School does very little to foster a love of reading—I'd wager the way books are taught to children is actually harmful. In the years before my English classes became semester-long sessions on interpreting a mandatorily-assigned “classic,” I was reading dozens of books per year.
Now obviously I was a child so these books were stuff like Harry Potter and whatever had the coolest cover at the Scholastic Book Fair but at least I was READING. After high school's era of “interpretation” I didn't read a single book cover-to-cover from 2011 to 2020.
Instead, books became a chore, and even through university it became more efficient for me to read Wikipedia synopses and watch cliffnotes YouTube videos to get me through the required readings for classes. I resented the books themselves because of how expensive they were, and the fact that you *had* to get the edition the professor wanted for your page citations to match up with everyone else's. I even had one professor assign a book that HE wrote, and of course he did not supply a .pdf copy :)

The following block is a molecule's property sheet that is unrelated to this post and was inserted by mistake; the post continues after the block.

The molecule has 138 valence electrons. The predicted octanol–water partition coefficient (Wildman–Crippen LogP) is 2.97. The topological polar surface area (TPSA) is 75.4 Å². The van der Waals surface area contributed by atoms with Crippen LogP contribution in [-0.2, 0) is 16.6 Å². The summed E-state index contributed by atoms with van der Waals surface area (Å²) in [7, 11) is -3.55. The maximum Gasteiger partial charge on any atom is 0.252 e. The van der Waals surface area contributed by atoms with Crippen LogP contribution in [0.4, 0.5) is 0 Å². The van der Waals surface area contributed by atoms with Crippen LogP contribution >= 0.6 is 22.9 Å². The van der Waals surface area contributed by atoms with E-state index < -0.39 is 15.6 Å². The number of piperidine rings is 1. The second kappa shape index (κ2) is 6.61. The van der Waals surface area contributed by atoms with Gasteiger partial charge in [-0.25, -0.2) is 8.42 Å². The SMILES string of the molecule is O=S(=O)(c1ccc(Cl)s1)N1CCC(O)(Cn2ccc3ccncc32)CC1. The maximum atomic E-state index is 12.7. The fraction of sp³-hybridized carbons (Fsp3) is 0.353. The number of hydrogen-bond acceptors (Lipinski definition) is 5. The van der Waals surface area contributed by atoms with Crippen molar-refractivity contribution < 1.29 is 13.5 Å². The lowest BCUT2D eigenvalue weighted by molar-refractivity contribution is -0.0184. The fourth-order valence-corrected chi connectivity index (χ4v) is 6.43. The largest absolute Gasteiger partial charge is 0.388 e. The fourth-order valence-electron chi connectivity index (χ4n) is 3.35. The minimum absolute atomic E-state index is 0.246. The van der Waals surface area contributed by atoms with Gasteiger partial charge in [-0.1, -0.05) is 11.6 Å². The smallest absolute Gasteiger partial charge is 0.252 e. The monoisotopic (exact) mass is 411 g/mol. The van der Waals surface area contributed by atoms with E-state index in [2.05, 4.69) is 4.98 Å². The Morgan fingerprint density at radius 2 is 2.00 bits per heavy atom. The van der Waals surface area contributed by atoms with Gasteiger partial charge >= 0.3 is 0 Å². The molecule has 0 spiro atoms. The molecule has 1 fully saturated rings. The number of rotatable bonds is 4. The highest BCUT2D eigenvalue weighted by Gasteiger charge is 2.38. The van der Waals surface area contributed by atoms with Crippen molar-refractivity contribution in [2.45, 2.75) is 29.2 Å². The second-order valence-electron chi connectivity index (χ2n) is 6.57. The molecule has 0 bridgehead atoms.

I'd hum and haw about spending all that money until it became clear that the book itself was absolutely 100% required for an assignment, make the minimum amount of citations possible, and never look at the book again. My shelf was full of annoying heavy paperweights I loathed.
It took Gene Wolfe's Book of the New Sun to make that old childhood love of reading click back in my head. All the while I'm thinking how awesome it is and how I wish they would have let me read something like this in my high school English classes instead of two years of Orwell, one of Shakespeare, and then the better part of a year dedicated to Brave New World. Fuck Brave New World, fuck Animal Farm, and most of all fuck nearly every single book that was published in the interwar period or during WWII.
Curricular rigidity of literature from maybe the least relatable period in human history (I'm 100% sure those conditions will never exist again) does not inspire a love of reading in children, it makes them resent it and avoid it like the plague.
In summation, give kids cool shit to read. Optimistic fantasy to expand their imaginations, obscure political writings to give them a look at unorthodox views, and most importantly of all don't badger them into providing interpretations of “meanings” that literally do not exist.